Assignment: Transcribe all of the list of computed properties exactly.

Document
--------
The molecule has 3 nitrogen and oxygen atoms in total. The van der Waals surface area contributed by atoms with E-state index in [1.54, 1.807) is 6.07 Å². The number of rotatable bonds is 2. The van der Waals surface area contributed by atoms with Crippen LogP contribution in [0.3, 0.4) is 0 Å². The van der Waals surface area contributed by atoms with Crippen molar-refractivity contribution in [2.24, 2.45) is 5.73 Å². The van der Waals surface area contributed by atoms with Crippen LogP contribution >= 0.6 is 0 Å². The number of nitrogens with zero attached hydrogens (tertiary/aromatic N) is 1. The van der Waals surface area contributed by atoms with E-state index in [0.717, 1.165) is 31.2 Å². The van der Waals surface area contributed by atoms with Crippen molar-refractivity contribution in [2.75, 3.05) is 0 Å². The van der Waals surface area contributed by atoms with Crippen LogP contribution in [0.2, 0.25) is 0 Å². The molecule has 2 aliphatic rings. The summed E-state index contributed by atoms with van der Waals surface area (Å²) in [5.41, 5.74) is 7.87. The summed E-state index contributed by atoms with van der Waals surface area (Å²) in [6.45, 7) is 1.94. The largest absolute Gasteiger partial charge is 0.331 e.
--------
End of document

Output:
The molecule has 3 nitrogen and oxygen atoms in total. The van der Waals surface area contributed by atoms with E-state index in [1.54, 1.807) is 6.07 Å². The number of rotatable bonds is 2. The van der Waals surface area contributed by atoms with Crippen LogP contribution in [0.3, 0.4) is 0 Å². The van der Waals surface area contributed by atoms with Crippen molar-refractivity contribution in [2.24, 2.45) is 5.73 Å². The van der Waals surface area contributed by atoms with Crippen LogP contribution >= 0.6 is 0 Å². The number of nitrogens with zero attached hydrogens (tertiary/aromatic N) is 1. The van der Waals surface area contributed by atoms with E-state index in [0.717, 1.165) is 31.2 Å². The van der Waals surface area contributed by atoms with Crippen molar-refractivity contribution in [2.75, 3.05) is 0 Å². The van der Waals surface area contributed by atoms with Crippen LogP contribution in [0.2, 0.25) is 0 Å². The molecule has 2 aliphatic rings. The summed E-state index contributed by atoms with van der Waals surface area (Å²) in [5.41, 5.74) is 7.87. The summed E-state index contributed by atoms with van der Waals surface area (Å²) in [6.45, 7) is 1.94. The largest absolute Gasteiger partial charge is 0.331 e.